.112 lbs. TCM X 16 ounces, X 28 grams = 50.176 g TCM (a bit shy of two ounces)

.91575 lbs. salt = .91575 X 16 ounces X 28 grams = salt

.6105 lbs. = .6105 X 16 ounces X 28 grams = 273.504 grams sugar

Back it Out

But don’t stop there. Because that TCM is 93 percent salt, that’s going to be too much to add to the already fixed amount in the brine. Deduct the amount of salt in the TCM from the total amount in your brine.

50.176 g TCM X 6.25 % .0625 nitrites = 3.136 grams pure nitrites

50.176 g TCM - 3.136 pure nitrites = 47.04 grams salt

Now subtract the amount of salt in your TCM from your total salt:

411.04 grams - 47.04 TCM salt = 364 grams salt total

Put it all together:

3 gallons of water

364 grams salt

273 grams sugar

50 grams TCM

8.5 pounds pork loin

“Over time, with the process of osmosis, nature abhors imbalance,” says Briwa. “If you have a higher concentration of salt outside a piece of meat, and a lower concentration inside, all the salt on the outside will say “Hey, it’s not so crowded over there. Let’s go.’ Ultimately you get the same concentration of salt inside and outside. It penetrates about an inch a day.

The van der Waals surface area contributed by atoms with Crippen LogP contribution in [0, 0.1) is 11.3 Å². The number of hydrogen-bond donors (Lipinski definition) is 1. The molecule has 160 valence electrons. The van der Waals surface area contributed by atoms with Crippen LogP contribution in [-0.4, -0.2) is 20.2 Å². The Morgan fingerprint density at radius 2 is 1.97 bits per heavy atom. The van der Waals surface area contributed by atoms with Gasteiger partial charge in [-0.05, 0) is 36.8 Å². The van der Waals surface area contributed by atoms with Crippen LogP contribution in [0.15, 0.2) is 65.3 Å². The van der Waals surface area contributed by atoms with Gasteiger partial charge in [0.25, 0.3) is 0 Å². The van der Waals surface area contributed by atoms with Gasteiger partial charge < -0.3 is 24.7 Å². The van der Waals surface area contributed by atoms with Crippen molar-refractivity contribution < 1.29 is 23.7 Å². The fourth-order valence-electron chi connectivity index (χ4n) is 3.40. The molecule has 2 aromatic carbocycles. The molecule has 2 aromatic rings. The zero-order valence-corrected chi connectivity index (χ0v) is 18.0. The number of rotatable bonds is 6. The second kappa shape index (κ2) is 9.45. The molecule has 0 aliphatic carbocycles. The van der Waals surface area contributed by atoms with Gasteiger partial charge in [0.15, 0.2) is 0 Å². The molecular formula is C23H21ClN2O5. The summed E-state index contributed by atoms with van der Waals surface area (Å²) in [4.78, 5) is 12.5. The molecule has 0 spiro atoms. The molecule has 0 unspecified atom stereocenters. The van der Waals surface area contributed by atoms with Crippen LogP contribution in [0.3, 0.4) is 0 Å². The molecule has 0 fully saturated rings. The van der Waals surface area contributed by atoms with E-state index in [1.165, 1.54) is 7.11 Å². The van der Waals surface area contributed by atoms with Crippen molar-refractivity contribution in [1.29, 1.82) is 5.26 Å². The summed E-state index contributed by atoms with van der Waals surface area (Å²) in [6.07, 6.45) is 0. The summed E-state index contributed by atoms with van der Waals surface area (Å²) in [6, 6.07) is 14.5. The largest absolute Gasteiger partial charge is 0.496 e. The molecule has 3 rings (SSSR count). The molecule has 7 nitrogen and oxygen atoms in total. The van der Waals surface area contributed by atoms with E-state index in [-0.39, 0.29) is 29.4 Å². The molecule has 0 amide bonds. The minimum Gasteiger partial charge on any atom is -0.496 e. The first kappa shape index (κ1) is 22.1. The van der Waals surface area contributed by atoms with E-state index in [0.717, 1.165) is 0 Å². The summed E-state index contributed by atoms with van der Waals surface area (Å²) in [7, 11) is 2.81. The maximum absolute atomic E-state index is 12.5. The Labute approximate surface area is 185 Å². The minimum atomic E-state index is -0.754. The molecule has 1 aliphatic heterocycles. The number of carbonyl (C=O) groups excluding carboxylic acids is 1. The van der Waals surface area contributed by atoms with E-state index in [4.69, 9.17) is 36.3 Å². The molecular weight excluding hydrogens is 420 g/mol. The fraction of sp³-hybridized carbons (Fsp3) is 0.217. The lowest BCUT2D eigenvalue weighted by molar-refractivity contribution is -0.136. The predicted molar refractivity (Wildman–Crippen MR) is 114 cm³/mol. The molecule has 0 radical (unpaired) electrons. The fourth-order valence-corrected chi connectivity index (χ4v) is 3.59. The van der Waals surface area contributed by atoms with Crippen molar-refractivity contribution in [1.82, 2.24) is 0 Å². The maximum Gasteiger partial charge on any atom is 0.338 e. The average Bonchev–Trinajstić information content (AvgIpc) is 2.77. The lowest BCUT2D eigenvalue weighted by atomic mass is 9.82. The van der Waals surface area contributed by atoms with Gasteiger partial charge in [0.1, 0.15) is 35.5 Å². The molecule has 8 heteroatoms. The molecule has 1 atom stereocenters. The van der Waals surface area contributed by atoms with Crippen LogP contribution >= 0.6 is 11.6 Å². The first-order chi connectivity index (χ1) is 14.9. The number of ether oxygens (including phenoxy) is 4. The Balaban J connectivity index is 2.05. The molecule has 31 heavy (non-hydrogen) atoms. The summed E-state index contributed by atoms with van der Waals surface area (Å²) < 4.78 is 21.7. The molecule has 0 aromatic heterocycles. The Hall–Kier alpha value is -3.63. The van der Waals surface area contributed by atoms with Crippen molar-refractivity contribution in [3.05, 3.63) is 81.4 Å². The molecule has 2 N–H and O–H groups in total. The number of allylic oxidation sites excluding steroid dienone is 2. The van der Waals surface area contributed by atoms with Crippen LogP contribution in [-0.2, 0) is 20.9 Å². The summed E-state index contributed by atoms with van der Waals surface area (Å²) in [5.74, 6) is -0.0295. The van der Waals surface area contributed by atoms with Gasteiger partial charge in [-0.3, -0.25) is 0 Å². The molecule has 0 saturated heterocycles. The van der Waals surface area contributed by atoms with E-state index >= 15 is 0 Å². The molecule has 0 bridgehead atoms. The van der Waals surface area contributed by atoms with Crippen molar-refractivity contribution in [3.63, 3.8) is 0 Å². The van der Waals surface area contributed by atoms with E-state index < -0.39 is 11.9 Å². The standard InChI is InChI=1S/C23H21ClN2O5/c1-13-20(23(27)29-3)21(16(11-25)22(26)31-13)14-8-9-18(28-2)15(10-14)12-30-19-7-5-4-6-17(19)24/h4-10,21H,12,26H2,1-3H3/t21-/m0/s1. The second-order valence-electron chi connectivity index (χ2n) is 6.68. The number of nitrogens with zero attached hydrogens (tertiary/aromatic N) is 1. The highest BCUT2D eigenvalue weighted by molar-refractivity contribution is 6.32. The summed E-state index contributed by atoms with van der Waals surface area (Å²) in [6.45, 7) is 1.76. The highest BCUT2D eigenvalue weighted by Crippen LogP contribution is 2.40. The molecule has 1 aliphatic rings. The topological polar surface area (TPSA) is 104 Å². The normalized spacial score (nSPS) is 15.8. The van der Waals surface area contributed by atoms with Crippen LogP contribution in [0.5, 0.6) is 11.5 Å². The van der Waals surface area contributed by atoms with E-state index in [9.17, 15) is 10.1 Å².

“This is just taking a piece of meat and making it taste like a well seasoned piece of meat. This does not address all the tricks that chefs have. You could make this taste like a Mexican piece of brined pork, Mediterranean, southeast Asia, or anything by introducing herbs, spices, and so on and so forth. But this is where it begins. This is foolproof.”

Does the same 60-70% water content work for poultry or beef?